The home based business is looking to produce a substitute caviar product in Russia and Kazakhstan, with a view to exporting it to the UK. It is anticipated that the primary targets because of this product will be those in the low to middle income bracket who would not generally be able to afford real caviar. Consumption of caviar in the united kingdom is not as widespread as in a few other regions which is regarded as primarily due to the high price that is commanded by caviar in the country.
The aim of the business is to provide an affordable alternative that'll be provided over the internet and by phone, enabling rapid delivery of products that are affordable. Loyalty offers will be accessible and the business enterprise aims to target the overall consumption market rather than the exclusive, luxury segment of the market. Initially, the mark would be the UK alone, although there is absolutely no particular reason that this could not be extended with time as production increases. Substitute caviar composed of a number of different ingredients will be available to be able to satisfy the widest selection of tastes possible.
Overview of Research Process
A multifaceted research approach has been taken, due to the fact that whilst completing the original research it became clear that the UK market may well not be the best initial overseas market to focus on, and this resulted in a wider analysis than actually anticipated. Consideration was presented with to the global market for both export and import of caviar and caviar substitutes, with a view to gaining a knowledge of the overall movement of caviar and also in an attempt to understand where the value lies and where there is opportunity for growth.
Another research approach was to look at commentary specific to the united kingdom market and the way in which UK consumers view the caviar products, in order to get a concept as to if there may very well be a demand for a caviar substitute of the type proposed. This type of research will naturally require greater depth and primary research in the form of consumer questionnaires; interviews would also be desirable to supplement the overall media reports.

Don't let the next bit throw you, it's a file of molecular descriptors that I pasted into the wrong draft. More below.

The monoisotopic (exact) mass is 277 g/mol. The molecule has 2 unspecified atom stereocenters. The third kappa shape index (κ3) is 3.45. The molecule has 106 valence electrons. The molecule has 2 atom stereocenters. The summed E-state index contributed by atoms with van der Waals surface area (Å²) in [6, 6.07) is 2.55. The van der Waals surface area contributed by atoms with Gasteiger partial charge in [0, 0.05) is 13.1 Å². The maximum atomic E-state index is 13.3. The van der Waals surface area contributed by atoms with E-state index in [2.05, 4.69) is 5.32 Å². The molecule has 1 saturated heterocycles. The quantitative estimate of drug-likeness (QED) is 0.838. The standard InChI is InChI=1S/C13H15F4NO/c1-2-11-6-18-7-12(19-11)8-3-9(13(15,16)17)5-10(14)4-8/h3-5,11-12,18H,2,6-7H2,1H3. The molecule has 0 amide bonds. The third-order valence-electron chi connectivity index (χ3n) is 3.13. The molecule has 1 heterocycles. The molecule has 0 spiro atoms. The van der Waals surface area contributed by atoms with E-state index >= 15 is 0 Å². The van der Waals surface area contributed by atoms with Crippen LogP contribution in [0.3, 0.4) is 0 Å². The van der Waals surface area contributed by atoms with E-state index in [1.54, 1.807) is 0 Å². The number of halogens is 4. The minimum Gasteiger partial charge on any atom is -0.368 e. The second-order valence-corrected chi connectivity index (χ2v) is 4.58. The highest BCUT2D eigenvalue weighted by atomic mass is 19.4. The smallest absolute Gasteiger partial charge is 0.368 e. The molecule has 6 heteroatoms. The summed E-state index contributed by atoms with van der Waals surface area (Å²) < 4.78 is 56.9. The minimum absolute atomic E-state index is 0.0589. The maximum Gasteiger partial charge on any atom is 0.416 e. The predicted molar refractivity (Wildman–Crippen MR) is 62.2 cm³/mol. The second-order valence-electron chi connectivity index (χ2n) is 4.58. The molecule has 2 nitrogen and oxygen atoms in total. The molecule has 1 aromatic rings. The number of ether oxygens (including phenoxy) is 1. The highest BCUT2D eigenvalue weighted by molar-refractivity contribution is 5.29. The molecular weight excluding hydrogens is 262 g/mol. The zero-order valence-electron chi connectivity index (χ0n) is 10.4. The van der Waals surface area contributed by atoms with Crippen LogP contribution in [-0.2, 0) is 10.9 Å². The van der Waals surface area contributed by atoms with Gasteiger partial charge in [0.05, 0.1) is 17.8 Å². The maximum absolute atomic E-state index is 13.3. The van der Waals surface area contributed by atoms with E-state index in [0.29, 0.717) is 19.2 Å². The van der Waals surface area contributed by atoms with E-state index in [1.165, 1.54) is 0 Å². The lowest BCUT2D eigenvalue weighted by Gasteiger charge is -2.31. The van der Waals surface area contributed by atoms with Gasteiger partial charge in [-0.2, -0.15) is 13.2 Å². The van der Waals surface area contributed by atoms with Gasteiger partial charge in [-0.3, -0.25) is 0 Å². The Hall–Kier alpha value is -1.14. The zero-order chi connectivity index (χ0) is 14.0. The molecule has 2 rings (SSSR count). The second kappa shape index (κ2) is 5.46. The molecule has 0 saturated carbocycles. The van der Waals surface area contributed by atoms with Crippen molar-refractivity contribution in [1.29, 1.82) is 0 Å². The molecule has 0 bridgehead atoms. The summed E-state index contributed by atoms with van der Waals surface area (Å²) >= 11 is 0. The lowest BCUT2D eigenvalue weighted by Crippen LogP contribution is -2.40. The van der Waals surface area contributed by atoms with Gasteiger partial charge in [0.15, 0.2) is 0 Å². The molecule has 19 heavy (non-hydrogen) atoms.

Information was also obtained in relation to the production industry in Kazakhstan and Russia, that was also seen as important as this gave an indication as to if these countries had the ability to increase their production and had the necessary facilities to take action at an acceptable price.
Critique of Research Process
The research process was somewhat scattergun in nature, aiming to cover a wide range of issues and this resulted in lack of depth at times. By wanting to determine the market in the UK, the overall market for caviar and caviar substitutes, the general production processes and the way in which caviar substitutes are developed, this research was naturally less detailed than may be necessary within the next stages of business development. A far more focussed approach, for example, looking specifically at the united kingdom and the various caviar substitutes available, may have been a far more productive approach at this time.
A wide selection of evidence, of varying reliabilities, has been gathered, as noted below. In terms of the info relating to the united kingdom, there was not a lot of general access information available and media interpretations had to be relied upon. This in itself is a potential weakness. However, out of this research it is clear that caviar in the UK is very much indeed an extravagance product that can command a substantial price, but it isn't growing in popularity because of this of the increasing price that is stimulated by the shortage in supply.
Evidence was also gathered in terms of the global market all together, identifying Japan as a considerable consumer, as well as the US. This raised the query concerning whether or not the UK is the best choice as a target for this new product. This research also looked at the export side of the market and discovered both Russia and Kazakhstan as being crucial players. That is likely to be a good factor, as this implies that the supply chains for this kind of product are already present, although it may raise concerns associated with saturation of resources, with respect to the exact type of substitute that is being used.
Critique of Evidence
Some of the issues have been raised already in relation to the reliability of this research. It's been noted that there is not a lot of information available with regards to the UK consumption of caviar and caviar substitute, so media commentary has had to be relied upon. There is a danger that this analysis is biased and will not present all of the available data which factor needs to be considered when looking at the research below.
Furthermore, there is little research that truly distinguishes between the relative desire to have caviar and caviar substitute, which is potentially fundamental to the likely success of the proposed business. A lot of the information available is produced by the industry itself and for that reason there could be issues of bias. The research will not contain information from the last twelve months and again this may bring about a amount of weakness in the figures being produced, as matters may have changed significantly lately and particularly during the financial crisis.
Recommendations for Future Research